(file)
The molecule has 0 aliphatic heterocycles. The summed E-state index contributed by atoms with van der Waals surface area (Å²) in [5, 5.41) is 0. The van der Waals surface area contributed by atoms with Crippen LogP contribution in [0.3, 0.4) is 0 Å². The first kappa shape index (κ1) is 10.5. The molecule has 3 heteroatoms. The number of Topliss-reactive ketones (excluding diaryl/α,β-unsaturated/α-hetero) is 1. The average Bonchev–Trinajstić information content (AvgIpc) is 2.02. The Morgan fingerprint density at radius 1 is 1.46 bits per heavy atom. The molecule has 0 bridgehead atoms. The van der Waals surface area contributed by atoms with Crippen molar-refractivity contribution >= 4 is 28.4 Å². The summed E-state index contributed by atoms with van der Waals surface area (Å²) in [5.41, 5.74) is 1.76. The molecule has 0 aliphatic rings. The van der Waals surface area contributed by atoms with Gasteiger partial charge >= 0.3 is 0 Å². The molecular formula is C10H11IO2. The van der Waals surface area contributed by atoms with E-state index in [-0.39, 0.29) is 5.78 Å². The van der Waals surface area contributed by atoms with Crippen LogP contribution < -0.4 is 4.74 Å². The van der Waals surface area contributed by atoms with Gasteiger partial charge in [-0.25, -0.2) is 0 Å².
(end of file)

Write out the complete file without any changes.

The molecule has 0 aliphatic heterocycles. The summed E-state index contributed by atoms with van der Waals surface area (Å²) in [5, 5.41) is 0. The van der Waals surface area contributed by atoms with Crippen LogP contribution in [0.3, 0.4) is 0 Å². The first kappa shape index (κ1) is 10.5. The molecule has 3 heteroatoms. The number of Topliss-reactive ketones (excluding diaryl/α,β-unsaturated/α-hetero) is 1. The average Bonchev–Trinajstić information content (AvgIpc) is 2.02. The Morgan fingerprint density at radius 1 is 1.46 bits per heavy atom. The molecule has 0 bridgehead atoms. The van der Waals surface area contributed by atoms with Crippen molar-refractivity contribution >= 4 is 28.4 Å². The summed E-state index contributed by atoms with van der Waals surface area (Å²) in [5.41, 5.74) is 1.76. The molecule has 0 aliphatic rings. The van der Waals surface area contributed by atoms with Gasteiger partial charge >= 0.3 is 0 Å². The molecular formula is C10H11IO2. The van der Waals surface area contributed by atoms with E-state index in [-0.39, 0.29) is 5.78 Å². The van der Waals surface area contributed by atoms with Crippen LogP contribution < -0.4 is 4.74 Å². The van der Waals surface area contributed by atoms with Gasteiger partial charge in [-0.25, -0.2) is 0 Å².